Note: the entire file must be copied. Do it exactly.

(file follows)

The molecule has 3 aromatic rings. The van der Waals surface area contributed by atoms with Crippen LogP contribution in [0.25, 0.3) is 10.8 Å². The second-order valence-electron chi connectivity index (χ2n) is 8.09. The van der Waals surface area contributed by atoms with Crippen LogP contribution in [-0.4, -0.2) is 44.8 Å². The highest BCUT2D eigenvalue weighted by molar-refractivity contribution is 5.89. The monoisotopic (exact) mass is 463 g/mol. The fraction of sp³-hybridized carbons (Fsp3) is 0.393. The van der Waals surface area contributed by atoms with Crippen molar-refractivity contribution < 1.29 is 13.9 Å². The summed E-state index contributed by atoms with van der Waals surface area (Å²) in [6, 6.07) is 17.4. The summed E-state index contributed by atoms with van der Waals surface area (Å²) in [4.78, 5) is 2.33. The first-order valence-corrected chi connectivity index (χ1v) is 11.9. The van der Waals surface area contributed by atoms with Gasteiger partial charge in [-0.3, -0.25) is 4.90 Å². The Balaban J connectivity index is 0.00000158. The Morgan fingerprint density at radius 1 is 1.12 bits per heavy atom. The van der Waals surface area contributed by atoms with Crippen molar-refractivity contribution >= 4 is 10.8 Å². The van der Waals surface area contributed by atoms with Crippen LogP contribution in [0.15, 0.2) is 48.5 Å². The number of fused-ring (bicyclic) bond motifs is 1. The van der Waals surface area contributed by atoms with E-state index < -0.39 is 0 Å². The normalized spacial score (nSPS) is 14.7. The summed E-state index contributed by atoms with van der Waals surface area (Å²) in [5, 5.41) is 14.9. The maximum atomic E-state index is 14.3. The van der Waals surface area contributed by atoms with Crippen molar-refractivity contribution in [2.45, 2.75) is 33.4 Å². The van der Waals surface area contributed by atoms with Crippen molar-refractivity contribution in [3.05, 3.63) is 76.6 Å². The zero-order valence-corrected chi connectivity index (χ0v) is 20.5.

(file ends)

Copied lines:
The molecule has 3 aromatic rings. The van der Waals surface area contributed by atoms with Crippen LogP contribution in [0.25, 0.3) is 10.8 Å². The second-order valence-electron chi connectivity index (χ2n) is 8.09. The van der Waals surface area contributed by atoms with Crippen LogP contribution in [-0.4, -0.2) is 44.8 Å². The highest BCUT2D eigenvalue weighted by molar-refractivity contribution is 5.89. The monoisotopic (exact) mass is 463 g/mol. The fraction of sp³-hybridized carbons (Fsp3) is 0.393. The van der Waals surface area contributed by atoms with Crippen molar-refractivity contribution < 1.29 is 13.9 Å². The summed E-state index contributed by atoms with van der Waals surface area (Å²) in [6, 6.07) is 17.4. The summed E-state index contributed by atoms with van der Waals surface area (Å²) in [4.78, 5) is 2.33. The first-order valence-corrected chi connectivity index (χ1v) is 11.9. The van der Waals surface area contributed by atoms with Gasteiger partial charge in [-0.3, -0.25) is 4.90 Å². The Balaban J connectivity index is 0.00000158. The Morgan fingerprint density at radius 1 is 1.12 bits per heavy atom. The van der Waals surface area contributed by atoms with Crippen molar-refractivity contribution >= 4 is 10.8 Å². The van der Waals surface area contributed by atoms with Crippen LogP contribution in [0.15, 0.2) is 48.5 Å². The number of fused-ring (bicyclic) bond motifs is 1. The van der Waals surface area contributed by atoms with E-state index < -0.39 is 0 Å². The normalized spacial score (nSPS) is 14.7. The summed E-state index contributed by atoms with van der Waals surface area (Å²) in [5, 5.41) is 14.9. The maximum atomic E-state index is 14.3. The van der Waals surface area contributed by atoms with Crippen molar-refractivity contribution in [2.45, 2.75) is 33.4 Å². The van der Waals surface area contributed by atoms with Crippen molar-refractivity contribution in [3.05, 3.63) is 76.6 Å². The zero-order valence-corrected chi connectivity index (χ0v) is 20.5.